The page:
Congressional lobby reform aims at disclosure
The US House clears a bill that lifts the curtain on contacts between lobbyists, lawmakers.
In a bid to score a quick victory before the August recess, Democratic leaders in Congress are moving ahead on lobby and ethics reform legislation that they say will make sweeping changes in the way business is done in Washington.
At the heart of the measure are new reporting requirements for lobbyists' expenditures on Capitol Hill and protections against conflict of interest for members. The bill also would give the public more information than ever before about contacts between lobbyists and members of Congress, including the names of super-fundraisers whose "bundled" contributions to members' reelection campaigns vastly exceed the $2,300 limit on individual campaign donations.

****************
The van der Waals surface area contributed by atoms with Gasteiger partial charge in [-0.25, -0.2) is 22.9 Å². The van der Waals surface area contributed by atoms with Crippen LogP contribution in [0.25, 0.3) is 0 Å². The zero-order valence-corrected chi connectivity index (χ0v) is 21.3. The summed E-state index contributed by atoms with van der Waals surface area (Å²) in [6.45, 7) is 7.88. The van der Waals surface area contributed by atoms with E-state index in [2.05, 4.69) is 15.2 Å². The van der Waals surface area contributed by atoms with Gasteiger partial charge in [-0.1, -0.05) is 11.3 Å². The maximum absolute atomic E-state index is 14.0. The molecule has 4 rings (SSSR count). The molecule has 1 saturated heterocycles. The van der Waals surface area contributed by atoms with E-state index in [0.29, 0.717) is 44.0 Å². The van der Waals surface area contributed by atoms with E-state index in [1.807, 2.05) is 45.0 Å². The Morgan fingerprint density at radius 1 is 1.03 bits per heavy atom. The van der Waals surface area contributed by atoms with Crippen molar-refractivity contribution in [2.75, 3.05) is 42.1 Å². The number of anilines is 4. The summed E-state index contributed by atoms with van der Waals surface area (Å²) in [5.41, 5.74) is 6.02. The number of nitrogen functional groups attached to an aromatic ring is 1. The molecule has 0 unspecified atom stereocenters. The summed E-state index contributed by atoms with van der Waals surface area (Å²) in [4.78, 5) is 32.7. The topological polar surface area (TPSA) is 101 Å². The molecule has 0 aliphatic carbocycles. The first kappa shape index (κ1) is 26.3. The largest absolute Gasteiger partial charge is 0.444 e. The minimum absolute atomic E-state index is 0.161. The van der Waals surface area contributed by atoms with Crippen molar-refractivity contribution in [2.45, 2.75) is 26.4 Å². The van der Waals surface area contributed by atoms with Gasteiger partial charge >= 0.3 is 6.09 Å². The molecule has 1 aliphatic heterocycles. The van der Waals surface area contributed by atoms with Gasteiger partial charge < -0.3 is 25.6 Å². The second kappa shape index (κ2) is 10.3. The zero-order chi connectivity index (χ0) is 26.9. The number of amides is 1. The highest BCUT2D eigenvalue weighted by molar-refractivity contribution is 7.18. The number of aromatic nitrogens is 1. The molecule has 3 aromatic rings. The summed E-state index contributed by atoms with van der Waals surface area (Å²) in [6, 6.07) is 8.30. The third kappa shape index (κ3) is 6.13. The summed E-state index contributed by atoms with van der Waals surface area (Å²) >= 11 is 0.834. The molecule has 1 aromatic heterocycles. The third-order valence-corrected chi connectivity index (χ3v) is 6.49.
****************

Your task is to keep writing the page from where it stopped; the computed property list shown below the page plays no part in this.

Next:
On Tuesday, the House voted 411-to-8 to approve the bill with only 2 Republicans voting against the bill, despite criticism from GOP leaders. In the Senate, Democrats predict they, too, will have the votes to pass the measure because few lawmakers want to go home to explain a vote against a measure whose title is the Honest Leadership and Open Government Act.
Still, House Republican leaders called the bill a "hollow shell of reform" and complained that they had been blocked from any role in drafting final language, which was released Monday.
"The legislation is far from perfect, but the fact that they were able, finally, after all these efforts, to get it together to do this is highly significant," says Norman Ornstein, a senior fellow at the American Enterprise Institute in Washington and a longtime critic of congressional ethics.
The House and Senate have each already voted some version of ethics and lobby reform. In the House, some reforms were adopted as rules, during the first 100 hours of the new Congress. But reformers say it's essential that the new standards be passed as law in both the chambers.